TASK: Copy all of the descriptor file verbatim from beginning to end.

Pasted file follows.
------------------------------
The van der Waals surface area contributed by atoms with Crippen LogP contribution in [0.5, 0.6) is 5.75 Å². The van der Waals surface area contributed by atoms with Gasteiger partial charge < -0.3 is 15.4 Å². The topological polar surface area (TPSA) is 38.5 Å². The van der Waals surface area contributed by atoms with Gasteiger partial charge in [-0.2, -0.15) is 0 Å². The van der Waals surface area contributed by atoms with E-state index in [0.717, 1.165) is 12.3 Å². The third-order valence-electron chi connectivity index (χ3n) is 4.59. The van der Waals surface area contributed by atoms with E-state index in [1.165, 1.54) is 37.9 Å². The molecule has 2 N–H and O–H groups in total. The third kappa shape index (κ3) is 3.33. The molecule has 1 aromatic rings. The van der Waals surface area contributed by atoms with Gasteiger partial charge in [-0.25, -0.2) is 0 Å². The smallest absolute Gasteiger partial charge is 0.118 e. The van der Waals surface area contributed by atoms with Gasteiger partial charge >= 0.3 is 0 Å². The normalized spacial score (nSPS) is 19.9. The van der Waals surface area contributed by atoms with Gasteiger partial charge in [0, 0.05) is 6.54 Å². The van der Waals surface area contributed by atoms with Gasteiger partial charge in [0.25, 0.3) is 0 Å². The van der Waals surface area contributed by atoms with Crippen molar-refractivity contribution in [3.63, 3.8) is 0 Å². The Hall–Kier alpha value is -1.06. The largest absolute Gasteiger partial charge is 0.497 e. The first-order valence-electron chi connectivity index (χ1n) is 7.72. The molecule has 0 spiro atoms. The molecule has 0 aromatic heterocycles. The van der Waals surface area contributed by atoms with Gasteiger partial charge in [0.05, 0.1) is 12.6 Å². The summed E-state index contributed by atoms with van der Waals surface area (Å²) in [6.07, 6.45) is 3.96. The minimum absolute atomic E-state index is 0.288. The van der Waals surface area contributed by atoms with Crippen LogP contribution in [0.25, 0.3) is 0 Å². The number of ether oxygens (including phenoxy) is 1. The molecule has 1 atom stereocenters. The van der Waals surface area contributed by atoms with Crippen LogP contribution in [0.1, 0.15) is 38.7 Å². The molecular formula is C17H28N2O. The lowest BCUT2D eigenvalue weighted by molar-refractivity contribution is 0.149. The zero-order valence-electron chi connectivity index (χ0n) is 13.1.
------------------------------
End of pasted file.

The van der Waals surface area contributed by atoms with Crippen LogP contribution in [0.5, 0.6) is 5.75 Å². The van der Waals surface area contributed by atoms with Gasteiger partial charge < -0.3 is 15.4 Å². The topological polar surface area (TPSA) is 38.5 Å². The van der Waals surface area contributed by atoms with Gasteiger partial charge in [-0.2, -0.15) is 0 Å². The van der Waals surface area contributed by atoms with E-state index in [0.717, 1.165) is 12.3 Å². The third-order valence-electron chi connectivity index (χ3n) is 4.59. The van der Waals surface area contributed by atoms with E-state index in [1.165, 1.54) is 37.9 Å². The molecule has 2 N–H and O–H groups in total. The third kappa shape index (κ3) is 3.33. The molecule has 1 aromatic rings. The van der Waals surface area contributed by atoms with Gasteiger partial charge in [-0.25, -0.2) is 0 Å². The smallest absolute Gasteiger partial charge is 0.118 e. The van der Waals surface area contributed by atoms with Gasteiger partial charge >= 0.3 is 0 Å². The normalized spacial score (nSPS) is 19.9. The van der Waals surface area contributed by atoms with Gasteiger partial charge in [0, 0.05) is 6.54 Å². The van der Waals surface area contributed by atoms with Gasteiger partial charge in [0.25, 0.3) is 0 Å². The van der Waals surface area contributed by atoms with Crippen molar-refractivity contribution in [3.63, 3.8) is 0 Å². The Hall–Kier alpha value is -1.06. The largest absolute Gasteiger partial charge is 0.497 e. The first-order valence-electron chi connectivity index (χ1n) is 7.72. The molecule has 0 spiro atoms. The molecule has 0 aromatic heterocycles. The van der Waals surface area contributed by atoms with Gasteiger partial charge in [0.05, 0.1) is 12.6 Å². The summed E-state index contributed by atoms with van der Waals surface area (Å²) in [6.07, 6.45) is 3.96. The minimum absolute atomic E-state index is 0.288. The van der Waals surface area contributed by atoms with Crippen LogP contribution in [0.25, 0.3) is 0 Å². The number of ether oxygens (including phenoxy) is 1. The molecule has 1 atom stereocenters. The van der Waals surface area contributed by atoms with Crippen LogP contribution in [0.1, 0.15) is 38.7 Å². The molecular formula is C17H28N2O. The lowest BCUT2D eigenvalue weighted by molar-refractivity contribution is 0.149. The zero-order valence-electron chi connectivity index (χ0n) is 13.1.